Monday April 25, 2005
[Contributed by Steve Klotz]
We all saw the delightful headline:
Florida’s Supreme Court ruled that
$100 worth of Wal-Mart garden shop certificates
insufficiently compensate homeowners for the loss
of a citrus tree in connection with citrus canker infestation.
Duh. Really? I mean, it requires a Supreme Court,
even in a back-asswards state system like Florida, to determine this?
As much fertilizer as the citrus industry uses on its fields and trees,
it has spread even greater shitloads defending the practice
of removing private citizens’ trees to save its sorry thorned ass.
For example, while steadfastly maintaining that citrus canker renders the fruit
so unsightly that it loses its market viability,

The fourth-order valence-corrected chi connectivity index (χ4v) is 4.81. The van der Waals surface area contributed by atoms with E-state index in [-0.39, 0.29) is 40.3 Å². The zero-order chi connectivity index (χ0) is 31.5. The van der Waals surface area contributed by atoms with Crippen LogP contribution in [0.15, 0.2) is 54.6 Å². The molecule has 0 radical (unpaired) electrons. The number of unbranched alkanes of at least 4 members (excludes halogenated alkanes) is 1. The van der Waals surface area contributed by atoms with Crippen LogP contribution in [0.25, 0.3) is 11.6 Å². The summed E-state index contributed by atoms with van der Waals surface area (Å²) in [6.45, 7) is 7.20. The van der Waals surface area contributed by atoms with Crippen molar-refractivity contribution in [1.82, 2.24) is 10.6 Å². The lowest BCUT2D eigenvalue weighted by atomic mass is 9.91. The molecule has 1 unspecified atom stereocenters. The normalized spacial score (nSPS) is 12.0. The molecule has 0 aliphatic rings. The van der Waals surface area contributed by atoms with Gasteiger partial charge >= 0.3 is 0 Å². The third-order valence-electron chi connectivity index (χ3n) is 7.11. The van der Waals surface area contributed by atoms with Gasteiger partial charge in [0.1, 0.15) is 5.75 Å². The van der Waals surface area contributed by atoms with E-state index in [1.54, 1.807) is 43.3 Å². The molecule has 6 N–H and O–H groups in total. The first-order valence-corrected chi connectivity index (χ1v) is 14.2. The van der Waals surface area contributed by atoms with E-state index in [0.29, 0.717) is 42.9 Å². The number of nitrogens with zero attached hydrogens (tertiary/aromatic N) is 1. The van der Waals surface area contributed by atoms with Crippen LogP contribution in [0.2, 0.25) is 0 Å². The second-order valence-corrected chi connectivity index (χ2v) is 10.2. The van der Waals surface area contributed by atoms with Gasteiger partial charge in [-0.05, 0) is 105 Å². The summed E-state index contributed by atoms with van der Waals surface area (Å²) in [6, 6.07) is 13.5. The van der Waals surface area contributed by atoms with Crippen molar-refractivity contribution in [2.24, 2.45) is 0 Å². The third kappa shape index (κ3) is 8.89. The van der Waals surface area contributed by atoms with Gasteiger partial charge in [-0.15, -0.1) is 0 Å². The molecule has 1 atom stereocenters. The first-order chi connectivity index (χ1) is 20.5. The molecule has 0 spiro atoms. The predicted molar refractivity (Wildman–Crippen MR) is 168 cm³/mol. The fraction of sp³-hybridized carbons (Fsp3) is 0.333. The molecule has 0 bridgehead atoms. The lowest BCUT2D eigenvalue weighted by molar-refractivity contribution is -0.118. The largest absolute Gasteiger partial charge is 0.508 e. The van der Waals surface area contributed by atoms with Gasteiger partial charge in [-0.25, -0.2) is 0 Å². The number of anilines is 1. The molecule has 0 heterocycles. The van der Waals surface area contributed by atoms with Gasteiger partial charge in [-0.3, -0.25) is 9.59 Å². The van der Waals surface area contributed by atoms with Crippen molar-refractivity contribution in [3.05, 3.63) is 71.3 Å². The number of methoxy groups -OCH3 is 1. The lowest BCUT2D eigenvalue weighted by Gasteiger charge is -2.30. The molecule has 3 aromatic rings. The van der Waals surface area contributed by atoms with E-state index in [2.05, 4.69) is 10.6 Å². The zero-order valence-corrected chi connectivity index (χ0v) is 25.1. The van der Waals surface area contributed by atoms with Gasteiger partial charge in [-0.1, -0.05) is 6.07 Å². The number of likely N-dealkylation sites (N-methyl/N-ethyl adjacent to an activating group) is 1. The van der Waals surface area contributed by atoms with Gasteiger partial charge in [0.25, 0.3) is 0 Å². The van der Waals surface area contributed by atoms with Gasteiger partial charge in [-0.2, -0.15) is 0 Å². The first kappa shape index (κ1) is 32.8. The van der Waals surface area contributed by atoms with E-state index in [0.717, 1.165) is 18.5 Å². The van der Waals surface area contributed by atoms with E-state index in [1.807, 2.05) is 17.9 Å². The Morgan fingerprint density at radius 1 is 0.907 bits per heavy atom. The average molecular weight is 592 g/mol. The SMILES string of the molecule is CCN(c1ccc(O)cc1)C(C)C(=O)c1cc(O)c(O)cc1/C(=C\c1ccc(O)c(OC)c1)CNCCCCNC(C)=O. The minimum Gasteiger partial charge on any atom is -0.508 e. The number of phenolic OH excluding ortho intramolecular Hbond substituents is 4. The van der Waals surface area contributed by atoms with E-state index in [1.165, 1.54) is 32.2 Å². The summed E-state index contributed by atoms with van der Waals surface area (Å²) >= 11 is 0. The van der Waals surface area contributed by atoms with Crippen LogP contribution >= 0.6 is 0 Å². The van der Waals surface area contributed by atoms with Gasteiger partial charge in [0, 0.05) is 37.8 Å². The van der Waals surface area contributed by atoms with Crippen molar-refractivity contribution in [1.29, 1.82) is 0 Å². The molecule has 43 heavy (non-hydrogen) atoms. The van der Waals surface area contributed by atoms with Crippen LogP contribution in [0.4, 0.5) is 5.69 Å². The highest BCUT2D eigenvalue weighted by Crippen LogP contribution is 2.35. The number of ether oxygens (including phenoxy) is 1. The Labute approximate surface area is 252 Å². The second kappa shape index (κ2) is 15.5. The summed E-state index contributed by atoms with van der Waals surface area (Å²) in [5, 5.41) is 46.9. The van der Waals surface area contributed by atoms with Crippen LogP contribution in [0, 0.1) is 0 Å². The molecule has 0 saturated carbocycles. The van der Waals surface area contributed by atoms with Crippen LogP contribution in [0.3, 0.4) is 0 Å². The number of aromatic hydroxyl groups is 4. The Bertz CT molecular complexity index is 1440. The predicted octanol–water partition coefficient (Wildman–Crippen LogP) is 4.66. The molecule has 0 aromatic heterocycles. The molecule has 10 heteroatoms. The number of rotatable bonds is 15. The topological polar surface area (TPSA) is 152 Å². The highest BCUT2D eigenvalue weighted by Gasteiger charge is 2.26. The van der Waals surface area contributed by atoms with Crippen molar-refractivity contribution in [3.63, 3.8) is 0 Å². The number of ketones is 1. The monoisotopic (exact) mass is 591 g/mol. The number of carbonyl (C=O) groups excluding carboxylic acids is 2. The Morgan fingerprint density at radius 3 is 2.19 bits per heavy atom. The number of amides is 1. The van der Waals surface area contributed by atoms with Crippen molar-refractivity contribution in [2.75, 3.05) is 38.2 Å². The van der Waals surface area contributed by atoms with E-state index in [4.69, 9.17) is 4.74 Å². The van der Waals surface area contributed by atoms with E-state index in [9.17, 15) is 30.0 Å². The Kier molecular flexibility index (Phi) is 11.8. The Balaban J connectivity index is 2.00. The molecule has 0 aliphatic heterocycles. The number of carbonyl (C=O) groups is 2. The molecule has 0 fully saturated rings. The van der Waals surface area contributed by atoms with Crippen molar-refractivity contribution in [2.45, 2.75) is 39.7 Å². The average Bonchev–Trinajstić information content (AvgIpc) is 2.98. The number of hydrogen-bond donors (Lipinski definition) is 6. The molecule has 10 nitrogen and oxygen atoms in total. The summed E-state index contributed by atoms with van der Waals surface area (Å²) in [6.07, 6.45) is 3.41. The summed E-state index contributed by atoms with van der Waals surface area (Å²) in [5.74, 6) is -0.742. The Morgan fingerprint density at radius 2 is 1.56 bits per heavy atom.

the industry omits mentioning that most of the Florida crop ends up as juice, anyway—sold not for its cosmetic appeal but its yield.
But my favorite is the enforceable 1900 foot citrus canker limit
The Aggies won the right to remove any healthy tree
within 1900 feet of an infected one based on a study
it knows is legitimate because it paid good money to get it,
and knew Tallahassee goobers would buy it
because it would screw primarily south Floridians.
It sounds like alchemy to me, or elementary wiccinism,
but following years of litigation with the industry emerging victorious,
its cheers were drowned out only by the sound of chainsaws firing up once more.
So here’s my solution.
Step away from the trees! Get out of my back yard!
Drive your crews of arboreal assassins up to the commercial groves you want to protect
and tear out a 1900 foot trench from the outermost edge.
There. You’re safe from citrus canker,
and all the uninfected trees in south Florida are safe from you.
Yeah it cost you money but that’s the cost of doing business—your business, not mine, and not non-commercial tree-owners.
You squeeze the fruit.
We’ll take our chances.